Etymology
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Samaritan (n.)

Old English, "native or inhabitant of Samaria," a district of ancient Palestine, from Late Latin Samaritanus, from Greek Samareitēs, from Samareia (see Samaria). A non-Hebrew race was settled in its cities by the king of Assyria after the removal of the Israelites from the country. 

Originally idolaters they soon began to worship Jehovah, but without abandoning their former gods. They afterward became monotheists, and observed the Mosaic law very strictly, but with peculiar variations. About 400 B. C. they built a temple on Mount Gerisim, which was destroyed 130 B. C. They began to decline toward the close of the fifth century after Christ. They still exist, bat are nearly extinct. [Century Dictionary, 1897]

The figurative use for "charitable or benevolent person," with reference to the Biblical story of the good Samaritan in Luke x, is attested from 1630s. As an adjective by late 14c. Related: Samaritanism.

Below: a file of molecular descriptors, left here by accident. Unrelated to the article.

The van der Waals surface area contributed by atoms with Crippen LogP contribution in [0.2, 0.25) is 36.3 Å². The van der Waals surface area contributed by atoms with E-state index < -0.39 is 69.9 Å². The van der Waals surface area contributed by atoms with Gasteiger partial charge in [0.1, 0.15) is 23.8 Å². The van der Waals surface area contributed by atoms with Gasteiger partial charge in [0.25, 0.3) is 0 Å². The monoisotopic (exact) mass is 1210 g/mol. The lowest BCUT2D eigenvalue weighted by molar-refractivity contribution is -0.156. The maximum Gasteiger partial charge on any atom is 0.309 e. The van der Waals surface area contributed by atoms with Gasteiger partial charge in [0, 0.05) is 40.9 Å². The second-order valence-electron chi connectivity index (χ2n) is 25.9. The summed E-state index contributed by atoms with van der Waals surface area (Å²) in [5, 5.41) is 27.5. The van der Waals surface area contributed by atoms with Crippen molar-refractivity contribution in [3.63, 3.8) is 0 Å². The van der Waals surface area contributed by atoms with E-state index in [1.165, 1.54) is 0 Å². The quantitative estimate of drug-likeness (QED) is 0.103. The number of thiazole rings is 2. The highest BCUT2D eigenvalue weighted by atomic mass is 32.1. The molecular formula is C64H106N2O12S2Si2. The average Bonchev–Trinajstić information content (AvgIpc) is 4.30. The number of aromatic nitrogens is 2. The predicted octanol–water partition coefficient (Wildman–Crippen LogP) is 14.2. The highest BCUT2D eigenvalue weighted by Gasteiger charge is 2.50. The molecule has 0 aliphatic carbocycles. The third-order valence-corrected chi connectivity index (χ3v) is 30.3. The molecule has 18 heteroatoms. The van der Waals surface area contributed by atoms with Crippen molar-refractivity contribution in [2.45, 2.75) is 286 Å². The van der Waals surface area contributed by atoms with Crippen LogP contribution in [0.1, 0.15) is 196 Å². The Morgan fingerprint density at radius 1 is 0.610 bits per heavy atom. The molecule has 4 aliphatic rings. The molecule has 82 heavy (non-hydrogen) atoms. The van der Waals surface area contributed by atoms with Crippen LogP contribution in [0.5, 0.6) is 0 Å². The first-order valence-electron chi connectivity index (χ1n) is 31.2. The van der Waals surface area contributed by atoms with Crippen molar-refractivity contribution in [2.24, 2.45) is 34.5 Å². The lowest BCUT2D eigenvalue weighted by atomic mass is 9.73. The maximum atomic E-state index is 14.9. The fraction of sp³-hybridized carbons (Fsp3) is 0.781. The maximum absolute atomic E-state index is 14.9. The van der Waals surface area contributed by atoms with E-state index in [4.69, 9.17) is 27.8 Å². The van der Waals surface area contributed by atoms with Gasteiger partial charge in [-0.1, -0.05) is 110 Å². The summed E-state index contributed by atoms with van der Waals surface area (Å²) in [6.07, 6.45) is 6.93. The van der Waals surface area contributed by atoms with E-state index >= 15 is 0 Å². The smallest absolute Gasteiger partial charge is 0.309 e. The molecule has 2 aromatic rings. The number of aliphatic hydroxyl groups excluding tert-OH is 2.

updated on December 06, 2021

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Definitions of Samaritan from WordNet

Samaritan (n.)
a member of the people inhabiting Samaria in biblical times;
From wordnet.princeton.edu, not affiliated with etymonline.

Dictionary entries near Samaritan

SAM

Sam

samadhi

samara

Samaria

Samaritan

Samarra

samba

sambo

sambuca

same